Ponomarev and Alexeyeva Letters (Count III). Prior to the publication of the Zalmayev and Komarovsky articles, human rights activists Lev Ponomarev and Lyudmilla Alexeyeva sent letters to Representative Chris Smith, "Ranking Member of the Commission on Security and Cooperation in Europe," stating their concern over Egiazaryan's presence in the United States. (Compl. ¶¶ 51-53 and Ex. C., Ponomarev Ltr., January 29, 2011, and Alexeyeva Ltr., January 31, 2011.) Colleagues of Ponomarev "indicated that Mr. Zalmayev provided drafts of the letters to Mr. Ponomarev." (Compl. ¶ 69.) Zalmayev admits that he "collaborated with [Ponomarev and Alexeyeva] in the preparation of the referenced letters." (Answer ¶ 51.)

Both letters assert that Egiazaryan is associated with the LDPR. (Ex. C.) Both add the assertion that Egiazaryan helped create and then became deputy chairman of the Duma Committee for Assistance in Political Regulation and Observance of Human Rights in Chechnya (The "Chechnya Committee"). (Id.) Both assert that funds entrusted to the Chechnya Committee never reached their intended recipients. (Id.) Ponomarev concludes that this makes Egiazaryan "a contributor to the destructive second Chechen war." (Id., Ponomarev Ltr.) Alexeyeva further asserts that the Committee "provid[ed] cover for the numerous well-documented atrocities during the war." (Id., Alexeyeva Ltr.) Both letters reference the possible creation of a no-entry list; both urge the recipient to raise their concerns with the Department of State and the Department of Homeland Security so that those departments might reconsider the appropriateness of Egiazaryan's continued presence in the United States. (Id.)

Ponomarev and Alexeyeva almost immediately sent retractions of their letters to Representative Smith. (Compl. ¶ 61 and Ex. D, Ponomarev Retraction and Alexeyeva Retraction, February 7, 2011.) Ponomarev stated that he "made a grave mistake," while Alexeyeva explained that she "had been misled." (Compl. ¶ 67 and Ex. D.)

Freedom House Letters (Count IV). In March 2011, Zalmayev visited another human rights organization, "Freedom House," with copies of the Ponomarev and Alexeyeva letters but not their retractions. (Compl. ¶ 73.) He did not make known his own participation in the production of the letters or that the letters had been retracted. (Compl. ¶ 73.) On March 14, 2011, Freedom House sent letters to the Department of Homeland Security and the United States Department of State Office to Monitor and Combat Anti-Semitism. (Compl. ¶ 74 and Ex. E.) The nearly identical letters assert that Egiazaryan "has for years been one of the leaders and a Duma representative of the LDPR, which is known for its virulently anti-Semitic, anti-American and xenophobic views." (Ex. E.) The letters conclude by urging the United States to take swift action and deny any bid by Egiazaryan for asylum. (Id.)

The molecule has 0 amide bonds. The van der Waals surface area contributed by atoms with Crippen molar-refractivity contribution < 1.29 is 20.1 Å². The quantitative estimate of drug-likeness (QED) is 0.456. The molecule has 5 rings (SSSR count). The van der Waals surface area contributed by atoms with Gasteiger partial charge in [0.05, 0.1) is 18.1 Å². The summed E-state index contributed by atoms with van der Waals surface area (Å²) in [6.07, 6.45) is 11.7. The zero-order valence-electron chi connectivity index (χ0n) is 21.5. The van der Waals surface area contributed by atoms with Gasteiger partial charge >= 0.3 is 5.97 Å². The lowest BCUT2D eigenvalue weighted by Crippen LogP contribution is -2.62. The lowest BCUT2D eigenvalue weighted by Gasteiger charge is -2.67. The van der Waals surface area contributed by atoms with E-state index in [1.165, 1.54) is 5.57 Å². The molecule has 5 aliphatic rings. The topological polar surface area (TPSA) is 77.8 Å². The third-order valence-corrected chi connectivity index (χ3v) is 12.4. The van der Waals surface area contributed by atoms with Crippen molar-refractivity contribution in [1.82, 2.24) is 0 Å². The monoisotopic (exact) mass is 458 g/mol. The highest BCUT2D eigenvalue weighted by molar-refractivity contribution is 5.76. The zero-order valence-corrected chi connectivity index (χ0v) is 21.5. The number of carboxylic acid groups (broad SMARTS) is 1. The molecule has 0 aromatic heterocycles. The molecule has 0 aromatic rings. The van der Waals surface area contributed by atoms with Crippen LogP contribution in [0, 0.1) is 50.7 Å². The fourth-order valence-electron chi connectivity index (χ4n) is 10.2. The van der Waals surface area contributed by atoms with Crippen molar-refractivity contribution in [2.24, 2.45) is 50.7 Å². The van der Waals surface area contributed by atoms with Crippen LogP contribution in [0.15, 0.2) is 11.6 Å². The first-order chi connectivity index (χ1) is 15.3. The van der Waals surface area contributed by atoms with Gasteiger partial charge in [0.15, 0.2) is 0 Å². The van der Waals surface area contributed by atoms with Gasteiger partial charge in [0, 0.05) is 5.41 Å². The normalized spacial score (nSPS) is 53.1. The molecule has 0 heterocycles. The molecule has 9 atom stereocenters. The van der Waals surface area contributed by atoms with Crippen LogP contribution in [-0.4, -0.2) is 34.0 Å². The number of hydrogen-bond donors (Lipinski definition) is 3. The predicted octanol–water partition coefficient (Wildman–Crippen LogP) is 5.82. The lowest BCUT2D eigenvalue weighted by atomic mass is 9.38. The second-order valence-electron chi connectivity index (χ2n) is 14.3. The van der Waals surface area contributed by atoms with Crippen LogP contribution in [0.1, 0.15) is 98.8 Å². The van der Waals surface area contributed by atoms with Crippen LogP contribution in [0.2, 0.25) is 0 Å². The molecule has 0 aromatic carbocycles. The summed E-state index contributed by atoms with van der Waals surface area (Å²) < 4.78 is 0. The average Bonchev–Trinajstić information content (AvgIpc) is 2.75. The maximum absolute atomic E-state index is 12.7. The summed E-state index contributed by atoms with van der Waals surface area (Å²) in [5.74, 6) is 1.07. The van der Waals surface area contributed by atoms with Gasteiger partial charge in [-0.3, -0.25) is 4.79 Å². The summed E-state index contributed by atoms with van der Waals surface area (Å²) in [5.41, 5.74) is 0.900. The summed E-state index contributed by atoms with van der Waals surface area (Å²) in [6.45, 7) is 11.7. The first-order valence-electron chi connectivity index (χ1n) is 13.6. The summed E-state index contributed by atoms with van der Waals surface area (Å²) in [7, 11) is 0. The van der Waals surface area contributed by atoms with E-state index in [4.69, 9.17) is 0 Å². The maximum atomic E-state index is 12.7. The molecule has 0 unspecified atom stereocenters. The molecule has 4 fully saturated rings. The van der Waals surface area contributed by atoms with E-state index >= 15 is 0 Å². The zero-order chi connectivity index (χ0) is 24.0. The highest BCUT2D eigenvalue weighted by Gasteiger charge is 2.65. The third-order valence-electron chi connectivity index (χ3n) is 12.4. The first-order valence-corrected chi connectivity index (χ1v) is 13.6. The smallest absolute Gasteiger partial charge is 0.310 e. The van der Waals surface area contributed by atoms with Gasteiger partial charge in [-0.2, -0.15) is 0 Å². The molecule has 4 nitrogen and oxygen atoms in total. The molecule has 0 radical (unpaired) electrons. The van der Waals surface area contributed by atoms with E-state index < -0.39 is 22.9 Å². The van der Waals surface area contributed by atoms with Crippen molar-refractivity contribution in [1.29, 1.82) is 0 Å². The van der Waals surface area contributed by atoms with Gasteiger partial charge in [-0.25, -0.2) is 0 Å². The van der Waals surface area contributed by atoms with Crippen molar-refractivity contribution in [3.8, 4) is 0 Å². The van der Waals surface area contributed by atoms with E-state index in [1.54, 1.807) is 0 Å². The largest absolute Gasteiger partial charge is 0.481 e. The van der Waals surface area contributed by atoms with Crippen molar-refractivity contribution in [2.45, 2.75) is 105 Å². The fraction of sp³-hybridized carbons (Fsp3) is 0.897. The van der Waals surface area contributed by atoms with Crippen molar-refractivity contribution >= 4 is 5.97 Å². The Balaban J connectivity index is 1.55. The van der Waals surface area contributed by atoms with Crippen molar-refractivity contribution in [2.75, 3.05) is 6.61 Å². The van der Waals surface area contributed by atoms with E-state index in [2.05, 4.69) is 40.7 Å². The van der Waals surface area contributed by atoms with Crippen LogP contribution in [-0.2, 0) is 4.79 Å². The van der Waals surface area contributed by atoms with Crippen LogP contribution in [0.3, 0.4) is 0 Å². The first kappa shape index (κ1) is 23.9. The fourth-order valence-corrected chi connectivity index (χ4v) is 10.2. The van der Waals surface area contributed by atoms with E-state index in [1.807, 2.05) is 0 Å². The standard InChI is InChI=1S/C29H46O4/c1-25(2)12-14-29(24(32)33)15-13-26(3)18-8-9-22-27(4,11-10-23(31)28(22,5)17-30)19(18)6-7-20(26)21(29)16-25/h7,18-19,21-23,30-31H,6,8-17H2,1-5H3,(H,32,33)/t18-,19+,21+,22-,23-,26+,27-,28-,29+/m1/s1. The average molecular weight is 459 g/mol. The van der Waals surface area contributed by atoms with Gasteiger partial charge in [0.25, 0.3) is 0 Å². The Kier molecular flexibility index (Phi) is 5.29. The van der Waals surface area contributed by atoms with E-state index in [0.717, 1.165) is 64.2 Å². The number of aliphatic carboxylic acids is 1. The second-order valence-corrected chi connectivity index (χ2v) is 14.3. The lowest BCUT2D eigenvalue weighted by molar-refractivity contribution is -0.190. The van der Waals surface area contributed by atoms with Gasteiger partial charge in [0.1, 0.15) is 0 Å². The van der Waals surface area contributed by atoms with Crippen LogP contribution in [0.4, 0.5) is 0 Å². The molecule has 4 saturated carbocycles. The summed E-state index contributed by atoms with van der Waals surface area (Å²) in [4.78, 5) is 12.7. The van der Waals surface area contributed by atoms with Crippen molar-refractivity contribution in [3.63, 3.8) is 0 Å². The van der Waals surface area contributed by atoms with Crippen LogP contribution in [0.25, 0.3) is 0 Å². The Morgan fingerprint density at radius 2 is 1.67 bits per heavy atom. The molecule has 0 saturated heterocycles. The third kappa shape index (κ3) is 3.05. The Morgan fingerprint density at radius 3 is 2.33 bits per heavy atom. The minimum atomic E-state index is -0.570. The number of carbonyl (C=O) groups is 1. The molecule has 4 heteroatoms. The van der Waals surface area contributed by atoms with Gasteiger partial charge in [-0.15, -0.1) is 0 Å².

II. The Counterclaim

Zalmayev alleges that Egiazaryan has defamed him by producing and circulating the Complaint in this action and that Egiazaryan's lawsuit is a SLAPP suit against Zalmayev, which entitles Zalmayev to damages. (Countercl. ¶¶ 52-53; 54-61.)

To support the defamation claim, Zalmayev points to the following allegedly defamatory aspects of the Complaint. The Complaint alleges that Zalmayev is working with corrupt Russian authorities. (Countercl. ¶ 44(d); Compl. ¶ 18.) It further alleges that Zalmayev misled people into participating in a "dirty tricks" campaign, which included manipulating sophisticated adults into writing untrue statements that Zalmayev knew were untrue. (Countercl.

¶ 44(e)-(f); Compl. ¶¶ 20-21, 40.) In Zalmayev's view, the Complaint alleges falsely that Zalmayev "conspired to return Mr. Egiazaryan to Russia," where Egiazaryan and his family face grave danger. (Countercl. ¶ 44(g); see Compl. ¶¶ 18, 89, 99.)*fn1

Zalmayev alleges that, on June 9, 2011, a Moscow Times reporter called Zalmayev and said that he had received a copy of the Complaint; he did not say who had sent him the Complaint. (Countercl. ¶ 46.) Zalmayev notes that Egiazaryan has used lawyers, consultants and public relations professionals to respond to the negative publicity. (Countercl. ¶ 46; Compl. ¶ 89(iv).)

DISCUSSION I. Standard of Review Under Rule 12(b)(6)

To survive a motion to dismiss under Federal Rule of Civil Procedure 12(b)(6), "a complaint [or counterclaim] must contain sufficient factual matter, accepted as true, to 'state a claim to relief that is plausible on its face.'" Ashcroft v. Iqbal, 129 S.Ct. 1937, 1949-50 (2009) (quoting Bell Atl. Corp. v. Twombly, 550 U.S. 544, 570 (2007). In assessing plausibility, courts draw all reasonable inferences in favor of the non-movant. See In re Elevator Antitrust Litig., 502 F.3d 47, 50 (2d Cir. 2007). However, legal conclusions are not entitled to any assumption of truth, and a court assessing the sufficiency of a complaint disregards them. Iqbal, 129 S.Ct. at 1950. Instead, the court examines ...